Earth Planets Space, Vol. 61 (No. 5), pp. 555-559, 2009LETTER
Bruce T. Tsurutani1, Kazunari Shibata2, Syun-Ichi Akasofu3, and Mitsuo Oka4
1Jet Propulsion Laboratory, California Institute of Technology, Pasadena, CA
2Kyoto University, Kyoto, Japan
3International Arctic Research Center (IARC), Univ. Alaska, Fairbanks, AK
4University of Alabama in Huntsville, Huntsville, AL
(Received September 16, 2008; Revised February 25, 2009; Accepted March 12, 2009; Online published May 29, 2009)
The basic observations for magnetic storms and substorms at Earth and for flares at the Sun are reviewed for background. We present a common scenario of double magnetic reconnection for both substorms and flares based on previous interplanetary observations and substorm-triggering results. Central to the scenario is that the first magnetic reconnection phase is the source of energy loading for possible substorms and flares. The energy placed in the magnetotail or magnetosphere/at the sun lasts for only a short duration of time however. The energy gets dissipates away rapidly (in some less dramatic form). This scenario predicts that if the initial reconnection process is sufficiently intense and rapid, concomitant substorms and flares occur soon thereafter. If the energy input is less rapid, there may be lengthy delays for the onset of substorms and flares. If external influences (shocks, etc.) occur during the latter energy buildup, the "trigger" will cause a sudden release of this energy. The model also explains reconnection without subsequent substorms and flares. The model addresses the question why strong triggering events are sometimes ineffective.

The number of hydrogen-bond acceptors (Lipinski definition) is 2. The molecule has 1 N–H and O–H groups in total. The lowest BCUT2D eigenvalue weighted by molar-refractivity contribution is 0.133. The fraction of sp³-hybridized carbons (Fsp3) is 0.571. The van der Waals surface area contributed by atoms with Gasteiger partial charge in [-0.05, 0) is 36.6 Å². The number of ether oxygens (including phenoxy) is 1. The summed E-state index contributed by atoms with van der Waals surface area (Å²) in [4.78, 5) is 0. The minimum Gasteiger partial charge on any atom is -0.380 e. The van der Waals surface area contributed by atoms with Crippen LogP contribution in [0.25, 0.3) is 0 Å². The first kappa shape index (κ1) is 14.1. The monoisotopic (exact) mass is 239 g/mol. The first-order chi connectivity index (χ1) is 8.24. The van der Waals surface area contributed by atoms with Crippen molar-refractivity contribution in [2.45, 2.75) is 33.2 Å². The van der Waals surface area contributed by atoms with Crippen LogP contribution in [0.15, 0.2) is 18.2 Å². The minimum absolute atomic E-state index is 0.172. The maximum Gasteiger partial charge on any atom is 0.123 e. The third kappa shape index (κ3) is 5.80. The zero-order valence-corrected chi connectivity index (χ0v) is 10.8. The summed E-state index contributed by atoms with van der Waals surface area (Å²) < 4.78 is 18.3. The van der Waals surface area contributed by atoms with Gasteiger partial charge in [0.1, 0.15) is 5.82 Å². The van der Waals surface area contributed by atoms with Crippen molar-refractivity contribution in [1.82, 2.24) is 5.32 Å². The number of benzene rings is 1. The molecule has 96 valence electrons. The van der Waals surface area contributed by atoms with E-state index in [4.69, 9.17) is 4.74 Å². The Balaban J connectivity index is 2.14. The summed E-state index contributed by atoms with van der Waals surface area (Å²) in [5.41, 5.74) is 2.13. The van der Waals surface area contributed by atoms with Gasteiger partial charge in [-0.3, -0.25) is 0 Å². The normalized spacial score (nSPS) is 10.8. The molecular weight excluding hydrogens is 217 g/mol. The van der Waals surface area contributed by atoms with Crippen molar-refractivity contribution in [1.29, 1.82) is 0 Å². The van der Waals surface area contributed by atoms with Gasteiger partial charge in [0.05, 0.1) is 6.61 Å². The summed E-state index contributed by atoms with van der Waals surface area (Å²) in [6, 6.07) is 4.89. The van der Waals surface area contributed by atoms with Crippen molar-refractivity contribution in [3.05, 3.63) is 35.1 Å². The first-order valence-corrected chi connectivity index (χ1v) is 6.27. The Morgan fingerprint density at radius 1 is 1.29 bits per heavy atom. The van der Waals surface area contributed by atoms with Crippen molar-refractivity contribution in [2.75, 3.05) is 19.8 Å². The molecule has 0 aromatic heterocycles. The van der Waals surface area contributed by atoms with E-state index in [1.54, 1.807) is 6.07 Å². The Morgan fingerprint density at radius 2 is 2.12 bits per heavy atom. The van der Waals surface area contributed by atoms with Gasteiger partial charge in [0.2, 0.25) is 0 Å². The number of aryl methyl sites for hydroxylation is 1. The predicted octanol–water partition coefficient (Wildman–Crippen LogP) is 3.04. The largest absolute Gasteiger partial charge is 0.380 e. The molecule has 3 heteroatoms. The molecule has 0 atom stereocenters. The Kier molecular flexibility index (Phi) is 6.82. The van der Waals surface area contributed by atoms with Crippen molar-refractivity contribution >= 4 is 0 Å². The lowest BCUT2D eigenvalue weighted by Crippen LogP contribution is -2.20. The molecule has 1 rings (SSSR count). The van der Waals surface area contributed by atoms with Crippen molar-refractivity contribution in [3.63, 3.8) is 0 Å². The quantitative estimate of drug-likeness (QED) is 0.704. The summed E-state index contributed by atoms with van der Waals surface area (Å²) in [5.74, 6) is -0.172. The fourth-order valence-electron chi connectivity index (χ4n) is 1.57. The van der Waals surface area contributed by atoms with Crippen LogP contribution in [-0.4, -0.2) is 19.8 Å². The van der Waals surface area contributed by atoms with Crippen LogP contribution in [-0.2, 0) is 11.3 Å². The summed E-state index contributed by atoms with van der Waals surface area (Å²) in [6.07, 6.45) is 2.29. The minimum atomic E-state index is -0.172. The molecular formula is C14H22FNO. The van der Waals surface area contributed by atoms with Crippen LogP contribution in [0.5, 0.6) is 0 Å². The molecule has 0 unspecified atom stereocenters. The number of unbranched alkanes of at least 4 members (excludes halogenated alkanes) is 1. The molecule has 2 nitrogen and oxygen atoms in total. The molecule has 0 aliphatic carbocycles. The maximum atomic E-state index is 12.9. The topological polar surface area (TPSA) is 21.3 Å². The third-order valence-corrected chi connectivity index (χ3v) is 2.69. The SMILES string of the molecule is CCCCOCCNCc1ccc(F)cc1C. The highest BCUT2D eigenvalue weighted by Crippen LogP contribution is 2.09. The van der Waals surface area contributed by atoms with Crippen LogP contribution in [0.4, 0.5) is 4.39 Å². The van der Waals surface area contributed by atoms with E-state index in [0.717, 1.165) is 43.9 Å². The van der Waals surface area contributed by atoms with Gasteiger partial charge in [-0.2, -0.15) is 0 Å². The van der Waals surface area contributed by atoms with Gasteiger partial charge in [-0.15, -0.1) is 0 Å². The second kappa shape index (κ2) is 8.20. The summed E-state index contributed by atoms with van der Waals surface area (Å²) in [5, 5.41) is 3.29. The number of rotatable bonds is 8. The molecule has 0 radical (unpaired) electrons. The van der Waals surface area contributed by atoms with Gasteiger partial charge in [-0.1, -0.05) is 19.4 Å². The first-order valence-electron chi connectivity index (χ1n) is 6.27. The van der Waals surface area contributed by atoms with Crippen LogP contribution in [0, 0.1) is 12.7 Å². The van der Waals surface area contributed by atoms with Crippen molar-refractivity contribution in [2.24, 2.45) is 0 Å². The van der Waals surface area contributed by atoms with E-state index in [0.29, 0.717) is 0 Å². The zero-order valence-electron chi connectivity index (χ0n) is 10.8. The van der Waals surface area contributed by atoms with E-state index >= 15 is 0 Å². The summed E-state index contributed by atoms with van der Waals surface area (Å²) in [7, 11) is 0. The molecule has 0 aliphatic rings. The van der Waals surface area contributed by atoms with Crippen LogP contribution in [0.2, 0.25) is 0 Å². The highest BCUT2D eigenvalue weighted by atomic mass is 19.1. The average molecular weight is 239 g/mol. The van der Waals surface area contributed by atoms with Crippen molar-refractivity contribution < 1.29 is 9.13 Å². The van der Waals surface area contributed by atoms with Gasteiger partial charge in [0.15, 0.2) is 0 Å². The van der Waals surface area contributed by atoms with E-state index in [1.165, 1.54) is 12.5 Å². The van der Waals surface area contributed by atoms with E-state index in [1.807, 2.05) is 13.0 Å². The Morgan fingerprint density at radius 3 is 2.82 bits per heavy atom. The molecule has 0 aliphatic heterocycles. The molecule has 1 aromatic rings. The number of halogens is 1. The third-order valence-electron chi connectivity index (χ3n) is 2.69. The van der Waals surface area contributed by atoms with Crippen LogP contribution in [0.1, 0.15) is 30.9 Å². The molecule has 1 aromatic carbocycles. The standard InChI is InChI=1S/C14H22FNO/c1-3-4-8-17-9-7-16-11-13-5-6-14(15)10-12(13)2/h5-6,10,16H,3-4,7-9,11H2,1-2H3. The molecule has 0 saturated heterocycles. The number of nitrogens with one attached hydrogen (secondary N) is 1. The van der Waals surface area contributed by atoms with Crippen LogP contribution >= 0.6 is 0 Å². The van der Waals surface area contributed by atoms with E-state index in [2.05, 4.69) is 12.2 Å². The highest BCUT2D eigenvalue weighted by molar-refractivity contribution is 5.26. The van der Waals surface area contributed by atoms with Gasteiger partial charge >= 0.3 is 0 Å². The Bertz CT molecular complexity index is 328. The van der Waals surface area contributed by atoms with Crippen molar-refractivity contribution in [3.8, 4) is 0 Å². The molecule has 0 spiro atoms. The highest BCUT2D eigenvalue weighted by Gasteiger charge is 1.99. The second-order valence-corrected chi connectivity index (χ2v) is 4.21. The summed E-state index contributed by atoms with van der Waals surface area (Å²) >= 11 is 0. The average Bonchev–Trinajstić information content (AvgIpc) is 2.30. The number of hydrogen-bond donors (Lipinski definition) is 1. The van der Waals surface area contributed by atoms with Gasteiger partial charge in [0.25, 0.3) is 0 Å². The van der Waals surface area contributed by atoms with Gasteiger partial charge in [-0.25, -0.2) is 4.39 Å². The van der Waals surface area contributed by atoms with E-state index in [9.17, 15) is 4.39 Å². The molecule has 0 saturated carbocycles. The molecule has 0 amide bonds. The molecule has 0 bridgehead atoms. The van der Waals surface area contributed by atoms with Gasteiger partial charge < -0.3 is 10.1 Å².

Key words: Solar flares, substorms, magnetic storms, magnetic reconnection.